As we continue working on the development of the Uruk Platform, many questions come up. Some of these questions are about terminology and using terms out of context. For example, when you hear the term ‘project cost,’ estimated cost, budget, approved plan, forecast, or actual? The same thing for the project duration or the completion date. How to ensure a properly working software, without ambiguity? How to ensure consistency of terms for the various project management metrics and dashboards? Further, in a software solution, we have to be careful and consistent. Consequently, we need a glossary of terms, which is what we are, including in the Uruk Development Guidelines. Further, this post covers one of those areas of potential confusion.
Project Management Terminology
One of the first areas of confusion is related to the terms: Estimate, Budget, Forecast, and Actual and how to use them. To understand these terms, we need to think about where we are on the project life cycle.
While the project is still in the Front End, we use the term estimates for cost and schedule (duration and completion date). The term ‘estimate’ is a common practice because the project is still not approved to proceed to implementation and the delivery phase. In other words, this would be before final approval of the plan. Typically, this would be from concept to Stage Gate 5, per the CAMMP™ Standard Model.
The Front End is the early stages along the Project Life Cycle
Budget – Approved Plan
The term budget is used so loosely that it is almost impossible to know what it means unless we have a clear definition. For example, is the budgeted cost, an estimate, or the approved budget? In the SUKAD Way and the Uruk Platform, we prefer to use the term ‘Approved Plan’ since this would clearly tell us that this is approved, sanctioned by management. Also, we can use this term for cost, duration, and completion dates. Therefore, once management approves the project, the estimates will become “Approved Plans,” i.e., approved budget and approved schedule.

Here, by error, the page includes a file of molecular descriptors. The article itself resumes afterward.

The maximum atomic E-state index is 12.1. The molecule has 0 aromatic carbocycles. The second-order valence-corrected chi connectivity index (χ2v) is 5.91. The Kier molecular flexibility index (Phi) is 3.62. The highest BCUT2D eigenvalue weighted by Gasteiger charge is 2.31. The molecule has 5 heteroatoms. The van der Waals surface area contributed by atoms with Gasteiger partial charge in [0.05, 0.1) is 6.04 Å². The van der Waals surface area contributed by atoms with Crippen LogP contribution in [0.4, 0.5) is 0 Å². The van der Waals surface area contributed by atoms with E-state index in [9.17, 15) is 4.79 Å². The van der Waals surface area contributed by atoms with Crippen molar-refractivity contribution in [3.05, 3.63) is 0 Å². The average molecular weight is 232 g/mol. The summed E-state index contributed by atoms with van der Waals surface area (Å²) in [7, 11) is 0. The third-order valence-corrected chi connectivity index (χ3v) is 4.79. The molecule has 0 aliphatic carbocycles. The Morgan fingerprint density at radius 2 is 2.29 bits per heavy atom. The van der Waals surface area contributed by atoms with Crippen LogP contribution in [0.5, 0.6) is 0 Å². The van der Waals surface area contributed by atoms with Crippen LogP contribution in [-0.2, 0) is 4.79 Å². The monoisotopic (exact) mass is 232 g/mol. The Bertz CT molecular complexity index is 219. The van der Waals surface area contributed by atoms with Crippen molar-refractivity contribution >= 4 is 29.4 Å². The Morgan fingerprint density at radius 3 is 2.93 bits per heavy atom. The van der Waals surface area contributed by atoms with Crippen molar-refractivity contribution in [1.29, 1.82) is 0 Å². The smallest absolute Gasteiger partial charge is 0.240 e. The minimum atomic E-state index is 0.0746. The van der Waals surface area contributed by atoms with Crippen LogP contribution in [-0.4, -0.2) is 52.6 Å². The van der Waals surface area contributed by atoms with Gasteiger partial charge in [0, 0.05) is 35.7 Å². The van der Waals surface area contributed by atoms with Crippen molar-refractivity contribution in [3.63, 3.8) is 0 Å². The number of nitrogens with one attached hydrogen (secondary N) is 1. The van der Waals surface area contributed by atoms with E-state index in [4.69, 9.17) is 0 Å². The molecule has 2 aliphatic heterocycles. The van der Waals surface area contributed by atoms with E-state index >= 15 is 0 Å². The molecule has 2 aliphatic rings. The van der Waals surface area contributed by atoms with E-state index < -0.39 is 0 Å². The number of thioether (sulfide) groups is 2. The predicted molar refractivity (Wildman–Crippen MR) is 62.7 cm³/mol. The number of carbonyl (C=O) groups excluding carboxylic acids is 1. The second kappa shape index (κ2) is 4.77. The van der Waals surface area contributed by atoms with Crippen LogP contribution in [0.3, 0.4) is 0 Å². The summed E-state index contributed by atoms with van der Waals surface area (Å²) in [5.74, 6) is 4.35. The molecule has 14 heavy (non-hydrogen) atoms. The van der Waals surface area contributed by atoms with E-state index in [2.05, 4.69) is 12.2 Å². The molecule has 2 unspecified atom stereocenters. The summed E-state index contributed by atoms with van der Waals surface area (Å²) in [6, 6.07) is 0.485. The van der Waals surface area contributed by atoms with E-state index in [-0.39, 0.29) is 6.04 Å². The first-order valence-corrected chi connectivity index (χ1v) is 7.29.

This would be the BAC (Budget at Completion) for the cost (for those who follow the PMI Framework). However, I am not aware of a similar term for Project Duration or Completion Date.
Once the project is approved, and we have an Approved Plan, that typically means the team is authorized to go into implementation and delivery (per CAMMP). Therefore, after the approval point, we will have actuals for what passed and estimates for what to come. Consequently, we label the combined value a forecast.
Forecast = Actuals to Date + Estimate of what Remains
Therefore, a forecast is a prediction of the final status, and it would change as the project progresses based on various variables.
During the Delivery Phase, we will have Approved Plan as the “baseline” and the Forecast.
Once again, for PMI followers, this would be EAC – Estimate at Completion.
This is easy, once the project is complete, we use the term “actual.”
These distinctions are essential for the dashboards and metrics that we plan to use in the Uruk Platform. It is critical to define the specific fields that a metric would depend on. The distinction is also relevant in project reporting.